WASHINGTON — Three Florida members of Congress announced legislation Wednesday to mandate that the Navy keep 12 aircraft carriers in its fleet, a move prompted by Pentagon proposals to decommission the Florida-based USS Kennedy to save money.

Sens. Bill Nelson, D-Fla., and Mel Martinez, R-Fla., and Rep. Ander Crenshaw, R-Fla., criticized Pentagon officials for considering the proposal, which they say would jeopardize national security, as well as financially devastate northern Florida.

“We should be wise enough to recognize that at a time of war, our nation needs 12 carriers,” Martinez said. “We all hope there could be such a time when we don’t need this kind of defense, but it’s not now.”

Navy officials refused to comment on the legislation and budget proposal. Navy Secretary Gordon England spoke to all three lawmakers last week to inform them of the Kennedy’s proposed shutdown, which could save about $1.2 billion.

Nelson said the USS Kitty Hawk, based in Yokosuka, Japan, is scheduled to be decommissioned in 2008 and its replacement, the USS George H.W. Bush, is two years behind schedule, and won’t be in service until 2009.

Crenshaw said that it’s one of the smallest savings in the $30 billion cut in the Pentagon’s 2006 budget proposal, but could have the most impact on military readiness. He also criticized the decision to make the cuts in behind-the- scenes budget meetings, rather than leaving the issue for the 2005 Quadrennial Defense Review process.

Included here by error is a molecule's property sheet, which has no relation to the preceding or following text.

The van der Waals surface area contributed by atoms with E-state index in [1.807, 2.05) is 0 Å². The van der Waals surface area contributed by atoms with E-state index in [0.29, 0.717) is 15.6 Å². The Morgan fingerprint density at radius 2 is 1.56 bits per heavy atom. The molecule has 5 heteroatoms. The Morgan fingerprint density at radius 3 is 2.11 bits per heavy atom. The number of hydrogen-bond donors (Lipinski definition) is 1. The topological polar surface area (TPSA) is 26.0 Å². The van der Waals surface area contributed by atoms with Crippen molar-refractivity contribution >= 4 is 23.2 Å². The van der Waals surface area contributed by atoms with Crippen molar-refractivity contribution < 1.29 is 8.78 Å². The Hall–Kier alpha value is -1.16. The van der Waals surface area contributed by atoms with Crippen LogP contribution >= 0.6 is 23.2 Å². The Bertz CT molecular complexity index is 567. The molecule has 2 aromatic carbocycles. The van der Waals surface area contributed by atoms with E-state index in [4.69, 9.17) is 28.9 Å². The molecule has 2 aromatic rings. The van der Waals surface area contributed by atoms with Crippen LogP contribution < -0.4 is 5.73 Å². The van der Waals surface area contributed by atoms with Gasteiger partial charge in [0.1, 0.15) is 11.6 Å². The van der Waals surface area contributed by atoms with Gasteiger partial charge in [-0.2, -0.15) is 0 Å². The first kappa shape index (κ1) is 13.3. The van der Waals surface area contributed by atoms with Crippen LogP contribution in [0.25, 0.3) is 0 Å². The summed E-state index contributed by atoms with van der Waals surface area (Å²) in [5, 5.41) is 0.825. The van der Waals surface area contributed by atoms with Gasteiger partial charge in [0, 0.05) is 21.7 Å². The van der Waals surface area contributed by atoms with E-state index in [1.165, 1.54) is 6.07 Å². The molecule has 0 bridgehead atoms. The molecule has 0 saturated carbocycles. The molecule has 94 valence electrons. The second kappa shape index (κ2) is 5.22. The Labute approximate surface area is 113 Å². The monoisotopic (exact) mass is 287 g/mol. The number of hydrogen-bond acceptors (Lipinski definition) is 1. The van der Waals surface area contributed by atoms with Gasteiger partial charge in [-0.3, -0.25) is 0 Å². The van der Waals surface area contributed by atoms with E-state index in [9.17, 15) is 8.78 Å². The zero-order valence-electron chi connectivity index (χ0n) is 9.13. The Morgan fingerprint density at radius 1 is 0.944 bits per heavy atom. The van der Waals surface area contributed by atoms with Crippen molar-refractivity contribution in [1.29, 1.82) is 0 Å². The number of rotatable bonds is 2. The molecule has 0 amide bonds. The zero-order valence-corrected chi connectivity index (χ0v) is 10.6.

“The leadership in the Pentagon is making a short-sighted decision prompted by budget woes,” he said. “If you take this carrier out of service, that’s an irreversible decision … that puts us at tremendous strategic risk.”

But Christopher Preble, foreign policy studies director for the Cato Institute and Gulf War Navy veteran, said the usefulness of U.S. carriers against terrorists is limited, since the only obvious concentration of terrorists to launch large-scale attacks against was in Afghanistan.

“For them to make the argument that carriers are essential for the war on terror is absurd,” he said. “There are things that the carrier can do that no other platform can, but you can say that about most of the U.S. military.”

The Kennedy, based at Mayport Naval Station, returned to Florida in December after a six-month mission in the Middle East. The carrier has a crew of more than 3,100, and Crenshaw estimates its presence brings about $250 million annually into the Jacksonville area.

The 36-year-old carrier underwent $350 million in repairs last spring and is scheduled to undergo another $378 million overhaul later this year.

He also pointed to 2003 and 2002 Navy posture statements, which note that “real-world experience and analysis indicate that a carrier force of 15 ships is necessary.”

Preble said in the past Congress and the White House have overturned similar defense department cuts, but described the legislation as an unusual pre-emptive move.

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